4. Know the synergies and skeletons of the deal. From the club professional's perspective, this step involves knowing both your business and that of the other party. It requires that an honest S.W.O.T. (strength, weaknesses, opportunities and threats) analysis be performed for both your business and the other business. Once the S.W.O.T. analysis is conducted, a spreadsheet should be compiled that illustrates how the various strengths, weaknesses, opportunities and threats line up. This depiction will help delineate key points. For example, are there synergies between the parties involved? Do your perceived strengths work well together or do they complement each other's perceived weaknesses? Are the business opportunities enhanced by the potential relationship or weakened? Once a spreadsheet has been developed that clearly shows the potential synergies between the parties involved, a timeline and cost should be assigned to each of them. Then, assess if the timelines and costs make sense, and what effect they might have in influencing the direction of the negotiation. Such a detailed investigation will also help you identify and deal with any potential skeletons (i.e., barriers and hurdles that will have to be overcome if the deal is to be done) that might exist. Sometimes individuals choose to ignore such skeletons because the synergies attendant to the relationship seem to be strong. Other times, skeletons can bring down the entire deal, but usually only after the deal has been made. 5. Determine a walk-away price. For every deal, individuals need to establish a set of clear benchmarks that frame whether they will proceed with a deal. Such a benchmark may be any number of criteria or factors (e.g., a minimal purchase or sale price, a certain lease rate, a particular timeline for closing the deal, the involvement of a certain person). Draw a firm line that you won't step over, no matter how good the rest of the deal looks. Too many people dismiss red flags or warnings concerning a possible business relationship because the perceived immediate outcome looks so good to them. Having a walk-away price or benchmark enables you to create an objective perspective of every deal, and diminishes the emotional capital that often comes along. 6. Employ a team approach. Deal-making is not and should not be a lone shark approach. When only a single individual controls the deal-making process for a business, emotional thinking can interfere with objective decisionmaking. All factors considered, if a business forms a relationship with another company, it's better to have several people from each business have some sort of relationship with individuals in the other company in the event that an individual integral to the potential business relationship leaves the organization. Too many deals fall apart because an influential person left an organization. Once a business enters into due diligence, it's critical to have a team of individuals from that organization with contrasting strengths be involved in the process. This step can enable the strengths of an organization to be leveraged to the benefit of everyone. Furthermore, having more than one person from a particular business involved in the negotiating process can help facilitate matters when sticking points are reached. Finally, several minds working together almost always arrive at solutions and decisions that inspire greater ownership than those reached by a single person.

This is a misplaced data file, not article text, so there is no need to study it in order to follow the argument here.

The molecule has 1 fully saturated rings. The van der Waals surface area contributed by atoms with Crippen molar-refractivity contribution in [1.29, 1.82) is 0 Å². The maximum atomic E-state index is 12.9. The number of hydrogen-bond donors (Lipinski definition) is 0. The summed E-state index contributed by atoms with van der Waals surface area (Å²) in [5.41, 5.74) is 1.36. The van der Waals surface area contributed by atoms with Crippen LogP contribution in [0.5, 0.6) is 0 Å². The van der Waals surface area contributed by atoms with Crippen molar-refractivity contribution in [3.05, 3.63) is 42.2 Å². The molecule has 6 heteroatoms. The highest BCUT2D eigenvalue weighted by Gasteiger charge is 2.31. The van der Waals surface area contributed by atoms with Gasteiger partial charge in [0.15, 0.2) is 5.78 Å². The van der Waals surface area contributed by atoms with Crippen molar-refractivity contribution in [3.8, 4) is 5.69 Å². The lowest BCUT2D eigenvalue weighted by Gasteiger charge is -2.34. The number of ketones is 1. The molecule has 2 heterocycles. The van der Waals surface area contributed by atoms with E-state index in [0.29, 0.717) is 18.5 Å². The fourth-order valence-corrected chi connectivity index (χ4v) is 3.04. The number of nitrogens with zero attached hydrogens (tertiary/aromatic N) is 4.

More than a handshake

Sound deal-making involves adhering to certain precepts, concepts and principles. The days are long past when deals are consummated with a heavy dose of trust and a simple handshake. Rather, deal-making should be the systematic process that leads to a fair and appropriate business relationship between the involved parties.Ultimately, the basic foundation of the process will be the underlying elements of the proposed relationship and the people who are part of it. Perhaps no one states this critical connection better than Dedman: "It takes two things to make a great deal - the deal and the people who come with it!"